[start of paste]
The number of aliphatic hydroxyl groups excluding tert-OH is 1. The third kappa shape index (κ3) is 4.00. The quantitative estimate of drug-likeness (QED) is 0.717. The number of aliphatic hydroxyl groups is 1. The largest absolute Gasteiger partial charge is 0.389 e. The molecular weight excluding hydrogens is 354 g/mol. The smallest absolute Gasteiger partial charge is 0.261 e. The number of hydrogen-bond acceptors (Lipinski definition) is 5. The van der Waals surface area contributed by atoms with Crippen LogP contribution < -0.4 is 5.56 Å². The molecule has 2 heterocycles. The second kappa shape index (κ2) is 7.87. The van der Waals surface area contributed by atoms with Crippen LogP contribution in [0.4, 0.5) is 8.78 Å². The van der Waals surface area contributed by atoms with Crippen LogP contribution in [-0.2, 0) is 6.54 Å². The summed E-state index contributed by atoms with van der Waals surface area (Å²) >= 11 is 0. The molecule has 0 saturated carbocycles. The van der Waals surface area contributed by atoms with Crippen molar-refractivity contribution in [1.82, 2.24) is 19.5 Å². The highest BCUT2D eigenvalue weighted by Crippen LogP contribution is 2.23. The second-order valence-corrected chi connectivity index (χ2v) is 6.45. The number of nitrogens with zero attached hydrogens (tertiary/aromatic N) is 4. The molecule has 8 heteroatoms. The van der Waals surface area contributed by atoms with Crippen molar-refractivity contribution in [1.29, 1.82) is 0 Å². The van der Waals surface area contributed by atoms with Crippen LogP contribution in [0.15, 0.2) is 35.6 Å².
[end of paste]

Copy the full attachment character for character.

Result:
The number of aliphatic hydroxyl groups excluding tert-OH is 1. The third kappa shape index (κ3) is 4.00. The quantitative estimate of drug-likeness (QED) is 0.717. The number of aliphatic hydroxyl groups is 1. The largest absolute Gasteiger partial charge is 0.389 e. The molecular weight excluding hydrogens is 354 g/mol. The smallest absolute Gasteiger partial charge is 0.261 e. The number of hydrogen-bond acceptors (Lipinski definition) is 5. The van der Waals surface area contributed by atoms with Crippen LogP contribution < -0.4 is 5.56 Å². The molecule has 2 heterocycles. The second kappa shape index (κ2) is 7.87. The van der Waals surface area contributed by atoms with Crippen LogP contribution in [0.4, 0.5) is 8.78 Å². The van der Waals surface area contributed by atoms with Crippen LogP contribution in [-0.2, 0) is 6.54 Å². The summed E-state index contributed by atoms with van der Waals surface area (Å²) >= 11 is 0. The molecule has 0 saturated carbocycles. The van der Waals surface area contributed by atoms with Crippen molar-refractivity contribution in [1.82, 2.24) is 19.5 Å². The highest BCUT2D eigenvalue weighted by Crippen LogP contribution is 2.23. The second-order valence-corrected chi connectivity index (χ2v) is 6.45. The number of nitrogens with zero attached hydrogens (tertiary/aromatic N) is 4. The molecule has 8 heteroatoms. The van der Waals surface area contributed by atoms with Crippen molar-refractivity contribution in [1.29, 1.82) is 0 Å². The van der Waals surface area contributed by atoms with Crippen LogP contribution in [0.15, 0.2) is 35.6 Å².